I visited the Victorious Fatherland Liberation War Museum and saw USS Pueblo. I was lectured how North Korea humiliated the American military. I was shown handwritten notes from American soldiers, apologizing and admitting their “grave mistakes” and I was encouraged to take souvenir pictures. I did.
I was asked to sign a book expressing my admiration of North Korea under the watchful eyes of my escorts. I tried to be as vague as possible. What I wrote was inspected and translated right away. What if I wrote things they did not like?
One afternoon, after lunch, I was driven to the Academy of Social Science for a conversation. This was to be an adult conversation on politics and ideas. Because I was not given any warning, I was ill prepared to talk communism with intellectual elites. They mostly spoke and I listened. They lectured me about the goods of communism and the happiness it has brought to the masses. I almost swallowed my tongue when they suggested I help them expand communism in Ethiopia.
In my head, I was reflecting on the Derg era in Ethiopia, where the military abused human rights, destroyed the livelihoods of citizens and sent the young to pointless conflicts. I reflected the time when my grandmother was imprisoned when she shielded my uncle, barely old enough to graduate from high school, so he would not be sent to a war. The curfews, the limitation of movements in the wee hours of the night, the youthful dream lost in the midst of madness – what is there in the old Ethiopian society to admire or emulate? I felt lost at times, depressed at best.
I was taken to the residence of a scientist to have a family tea. I was given a tour of their apartment and was told it was provided by their supreme leader. The apartment and the contents were donated to them by the supreme leader of the nation, I was told. I tried to comprehend how a scientist could be poor enough to benefit from subsidized housing, mostly reserved for the poor in the rest of the world.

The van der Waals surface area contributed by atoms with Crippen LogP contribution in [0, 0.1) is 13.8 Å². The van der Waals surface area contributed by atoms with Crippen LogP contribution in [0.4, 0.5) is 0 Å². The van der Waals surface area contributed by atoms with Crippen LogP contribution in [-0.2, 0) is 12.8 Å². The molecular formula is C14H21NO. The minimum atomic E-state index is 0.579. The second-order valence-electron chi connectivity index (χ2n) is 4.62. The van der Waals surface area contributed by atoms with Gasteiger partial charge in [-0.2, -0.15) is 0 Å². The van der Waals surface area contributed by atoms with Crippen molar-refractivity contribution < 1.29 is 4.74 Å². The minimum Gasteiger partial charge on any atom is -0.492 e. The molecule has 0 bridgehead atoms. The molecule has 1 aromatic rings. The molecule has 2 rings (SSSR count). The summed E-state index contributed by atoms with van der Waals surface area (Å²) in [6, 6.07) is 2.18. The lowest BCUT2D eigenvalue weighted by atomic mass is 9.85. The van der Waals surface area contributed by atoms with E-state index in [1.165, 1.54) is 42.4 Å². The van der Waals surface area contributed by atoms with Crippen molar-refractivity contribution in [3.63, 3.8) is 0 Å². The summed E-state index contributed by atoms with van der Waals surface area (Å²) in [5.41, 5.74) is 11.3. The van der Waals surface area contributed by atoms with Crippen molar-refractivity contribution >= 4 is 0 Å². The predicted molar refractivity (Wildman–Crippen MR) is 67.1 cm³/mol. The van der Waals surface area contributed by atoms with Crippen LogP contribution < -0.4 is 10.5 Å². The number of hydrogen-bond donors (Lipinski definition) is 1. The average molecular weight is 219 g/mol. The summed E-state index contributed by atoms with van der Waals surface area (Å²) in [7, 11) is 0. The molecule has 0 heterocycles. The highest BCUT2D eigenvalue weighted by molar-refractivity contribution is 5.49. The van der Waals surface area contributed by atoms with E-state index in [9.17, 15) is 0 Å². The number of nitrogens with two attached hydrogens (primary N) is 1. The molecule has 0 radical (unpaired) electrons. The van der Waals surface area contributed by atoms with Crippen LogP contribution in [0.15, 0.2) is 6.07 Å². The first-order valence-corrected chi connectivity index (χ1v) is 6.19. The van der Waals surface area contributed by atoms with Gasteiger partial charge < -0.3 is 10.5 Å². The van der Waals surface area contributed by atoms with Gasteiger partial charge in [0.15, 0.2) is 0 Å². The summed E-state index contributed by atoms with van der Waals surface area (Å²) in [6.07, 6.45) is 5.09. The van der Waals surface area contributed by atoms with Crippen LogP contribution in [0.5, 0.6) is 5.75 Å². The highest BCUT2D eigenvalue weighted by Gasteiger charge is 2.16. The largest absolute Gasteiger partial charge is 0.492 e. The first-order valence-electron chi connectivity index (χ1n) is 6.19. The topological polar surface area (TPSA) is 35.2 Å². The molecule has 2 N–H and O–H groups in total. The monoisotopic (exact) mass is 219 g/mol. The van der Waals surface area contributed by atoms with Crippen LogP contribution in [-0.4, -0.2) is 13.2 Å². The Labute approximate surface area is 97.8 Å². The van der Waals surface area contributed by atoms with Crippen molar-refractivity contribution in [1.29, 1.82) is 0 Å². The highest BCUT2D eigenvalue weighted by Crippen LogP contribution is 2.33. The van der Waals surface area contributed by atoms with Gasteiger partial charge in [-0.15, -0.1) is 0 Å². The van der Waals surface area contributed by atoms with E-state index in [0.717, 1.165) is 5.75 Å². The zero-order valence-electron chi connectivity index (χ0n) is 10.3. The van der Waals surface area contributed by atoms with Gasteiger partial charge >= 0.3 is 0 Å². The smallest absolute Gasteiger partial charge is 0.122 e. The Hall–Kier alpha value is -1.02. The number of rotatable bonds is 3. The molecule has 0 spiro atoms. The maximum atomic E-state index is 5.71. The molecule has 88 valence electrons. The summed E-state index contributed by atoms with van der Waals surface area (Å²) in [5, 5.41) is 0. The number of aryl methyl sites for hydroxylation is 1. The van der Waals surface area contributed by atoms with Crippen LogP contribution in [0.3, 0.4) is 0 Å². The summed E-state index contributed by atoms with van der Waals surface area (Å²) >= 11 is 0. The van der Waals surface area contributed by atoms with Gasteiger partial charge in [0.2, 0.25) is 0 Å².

At the Pyongyang Orphanage, I had children sing me a song praising Kim Jong-un. At the Jangchon Vegetable Cooperation Farm, I was shown a bench Kim Jong-un once sat on. It was covered in clean beautiful cloth to help preserve its prestige since the president once sat on it. I was encouraged to seat on it, but I refused. What if one of them took offense and I was sent to prison, I thought.
One morning, I was rudely awakened with military and folk songs as people dressed in beautiful costumes danced in front of the hotel. I jumped out of bed thinking the country was about to be invaded and liberated. I felt I had accidently fallen in the nation’s transition, perhaps a historic moment. It was not.
It was a day marking the anniversary of Kim Jong-Il’s first day of work with the Workers’ Party Central Committee. That is a public holiday in North Korea. This is a nation constructed by the image of individuals not its populations.
All throughout, I was asked about Otto Warmbier (the American youth who was imprissoned to hard labour and later died as his only crime was he stole a government propogranda sign) and what I thought of him and the offense he committed. I wondered what could have happened to me had I given undesired answer. I took a long shower to cleanse the answers I gave when I was given free times in my temporary sanctuary.
Back at the hotel, I was pressured to have someone send money by my escorts and I was not sure why. The embassy had clearly invited me to the country and I was not told of any payment. It added much pressure on me and pushed me to the breaking point. As the pressure for money became great, I asked to leave the country sooner than anticipated but that was refused. I felt my friendly escorts were becoming my captors.
There was no bank accessible to a foreigner for me to run to and pay for my exit. My escorts had my passport and I was not allowed to travel alone or take a taxi. I felt vulnerable.
They asked USD 2000 initially (then said it was a joke) but I was no mood to joke with people I barely knew. That was reduced to USD 1500 and then USD 1000. I spent countless nights trying to call my bosses in Ethiopia, but there was no internet and the phone lines were poor. Somehow, one night, my phone mysteriously worked after speaking to one of my escorts and it worked.
I spoke to my editors at The Reporter and it was arranged that they would pay the equivalent of USD 1000. What I learned after I came back is that they were forced by the embassy to pay at an exaggerated black market exchange rate of 28,000 birr. I was heartened funds were paid, but was more shocked that a foreign mission would demand to use black market exchanges. The funds, literally a ransom allowed my exit finally. I wondered what could have happened if I did not manage to have someone pay for me.
The experience did not change my perception but reinforced what I already knew from a distance.
By Samuel Getachew